By GODFREY KIOI
As the world continues to grapple with an unrelenting Covid-19 pandemic, businesses have had to make radical adjustments to be able to operate in the fluid context.
While a number of these changes have been motivated by the need to survive and thrive; businesses have also tried, as much as possible, to cushion their customers from the ravages of the pandemic. This is borne out of the realization that these challenges, including the existential ones that are currently being faced by companies, are similar to those being faced by their clients. Eventually, the performance of businesses in handling the challenges posed by the advent of the novel coronavirus will mirror the performance of their customers in handling the same challenges.
Initially, with the restrictions on travel and physical interaction imposed by the Government to control the spread of the pandemic, the challenge was in ensuring seamless operations. It was especially tough for a business that has in the past relied heavily on face-to-face and paper-based communication. At Heritage Insurance, for instance, we have had to migrate most of our operations online, while enabling as many of our employees as possible, to work from home.
In our assessment, Covid-19 has fundamentally redefined office space. Workers are likely to reduce their use of such spaces to the very bare minimum, and only when absolutely necessary. We are likely to see the entrenchment of practices such as flexi-hours, as more workers adopt the culture of working from home. The ascendancy in the sale of office furniture and equipment in the last seven months has been illustrative, as people kit their home environments to be work-ready.
As insurers, this shift in work culture is also likely to change how we frame and structure some of our products. For instance, is the home office definable as a workplace for purposes of workmen’s compensation and policies such as those procured under WIBA (Work Injury Benefits Act)? WIBA is an employee benefit plan, anchored in law that guarantees that employees get financial compensation when, by accident, they suffer injury, become disabled or die while at work. In a case where an employee suffers any of these risks while working from home, is the financial compensation claimable? Most importantly, how would the loss be adjusted (evaluated), in such a context, considering that the employer has little or no control on how the home infrastructure is set up, let alone its safety antecedents, or lack thereof?
In early May, President Uhuru warned that some 500,000 Kenyan jobs were at risk in the next six months as a result of the pandemic. But the reality has been grimmer. It is estimated, based on data from the Kenya National Bureau of Statistics (KNBS), that about 1.72 million Kenyans lost their jobs in the three months to June, as the country wobbled under the weight of a coronavirus-induced lockdown, precipitating layoffs, pay cuts and furloughs.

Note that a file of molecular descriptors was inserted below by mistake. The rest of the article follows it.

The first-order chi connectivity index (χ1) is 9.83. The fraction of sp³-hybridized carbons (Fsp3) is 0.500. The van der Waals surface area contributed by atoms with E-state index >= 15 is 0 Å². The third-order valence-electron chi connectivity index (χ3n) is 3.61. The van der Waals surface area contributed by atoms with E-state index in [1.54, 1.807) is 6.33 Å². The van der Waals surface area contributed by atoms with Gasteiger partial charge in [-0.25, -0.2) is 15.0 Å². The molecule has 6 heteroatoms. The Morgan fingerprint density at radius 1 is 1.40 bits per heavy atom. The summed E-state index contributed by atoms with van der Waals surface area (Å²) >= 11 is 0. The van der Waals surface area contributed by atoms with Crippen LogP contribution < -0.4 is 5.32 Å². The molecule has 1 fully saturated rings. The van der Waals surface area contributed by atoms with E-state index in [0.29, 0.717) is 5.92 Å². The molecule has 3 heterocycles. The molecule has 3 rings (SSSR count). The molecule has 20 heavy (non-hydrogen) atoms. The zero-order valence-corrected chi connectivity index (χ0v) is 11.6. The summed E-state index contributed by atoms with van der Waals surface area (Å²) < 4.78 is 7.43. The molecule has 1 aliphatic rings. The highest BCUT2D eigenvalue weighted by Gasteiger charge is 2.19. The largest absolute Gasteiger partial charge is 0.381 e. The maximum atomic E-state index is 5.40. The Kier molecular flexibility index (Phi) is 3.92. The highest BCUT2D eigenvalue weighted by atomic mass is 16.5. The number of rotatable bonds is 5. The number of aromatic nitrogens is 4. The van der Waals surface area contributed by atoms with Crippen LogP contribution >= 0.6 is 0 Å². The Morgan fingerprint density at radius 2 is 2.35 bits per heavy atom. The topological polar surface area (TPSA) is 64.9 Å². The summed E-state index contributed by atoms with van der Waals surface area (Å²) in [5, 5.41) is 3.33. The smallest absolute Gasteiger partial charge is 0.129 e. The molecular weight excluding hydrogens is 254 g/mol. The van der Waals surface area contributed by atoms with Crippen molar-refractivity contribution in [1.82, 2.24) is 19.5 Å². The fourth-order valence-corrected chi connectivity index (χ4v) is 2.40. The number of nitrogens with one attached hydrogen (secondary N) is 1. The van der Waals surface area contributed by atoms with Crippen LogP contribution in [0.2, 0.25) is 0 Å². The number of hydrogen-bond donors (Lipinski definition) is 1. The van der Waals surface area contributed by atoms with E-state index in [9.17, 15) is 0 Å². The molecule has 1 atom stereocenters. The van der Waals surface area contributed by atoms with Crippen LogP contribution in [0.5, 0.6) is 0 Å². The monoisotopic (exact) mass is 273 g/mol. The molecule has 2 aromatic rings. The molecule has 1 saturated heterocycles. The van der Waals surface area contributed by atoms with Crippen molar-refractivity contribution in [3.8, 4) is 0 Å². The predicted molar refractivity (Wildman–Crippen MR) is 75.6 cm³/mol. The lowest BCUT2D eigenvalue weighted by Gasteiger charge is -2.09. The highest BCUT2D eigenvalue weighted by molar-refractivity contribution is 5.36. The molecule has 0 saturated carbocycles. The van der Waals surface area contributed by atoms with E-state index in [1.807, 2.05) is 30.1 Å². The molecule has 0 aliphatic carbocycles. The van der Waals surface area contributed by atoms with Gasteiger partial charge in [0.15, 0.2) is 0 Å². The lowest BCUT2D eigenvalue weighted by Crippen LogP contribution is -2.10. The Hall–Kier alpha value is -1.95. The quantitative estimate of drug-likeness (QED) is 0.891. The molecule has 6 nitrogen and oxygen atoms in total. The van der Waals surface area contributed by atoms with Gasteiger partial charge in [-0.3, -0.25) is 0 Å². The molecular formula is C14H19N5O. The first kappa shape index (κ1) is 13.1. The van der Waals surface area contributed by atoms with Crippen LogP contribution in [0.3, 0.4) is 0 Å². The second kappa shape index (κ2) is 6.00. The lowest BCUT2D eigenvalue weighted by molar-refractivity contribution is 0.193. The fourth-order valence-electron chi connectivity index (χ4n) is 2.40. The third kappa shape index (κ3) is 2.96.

The immediate result of this in the insurance industry is that it has never been harder to collect premiums. Gross Written Premium (GWP), which rose by over seven percent last year to Sh231.3 billion, according to AKI’s Insurance Industry Report 2019, is likely to contract this year. But the toll is likely to be worse in 2021, as the aftershocks of the Covid-19 pandemic spread outside the first epicenter that had tourism, travel, entertainment, and education in its crosshairs, into other support sectors.
In the last two quarters, we have had an unusual situation where insureds have been asking us to reduce their covers to bring the premiums down to manageable levels. We have had to listen and help some of our clients to restructure their policies thus.
When it comes to life insurance and personal accident policies, insurers have actively negotiated moratoria with the insureds, lasting from three to six months, based on need. In some instances, missed premiums have been converted into a loan, to ensure that the insured does not lose the benefits accruing from the policy.
With the home becoming the primary work station and initial restrictions in travel, there have been fewer vehicles on our roads. We also noticed a material reduction in the number of motor policy claims. Alive to these shifts, we introduced a cashback payment to clients on motor insurance premiums to customers on our regular cover and those on the telematics-based Autocorrect cover.
We are currently working on a usage-based motor insurance product. This will ensure that one’s premium is based on how often the car is on the road.
The author is the Managing Director, Heritage Insurance Company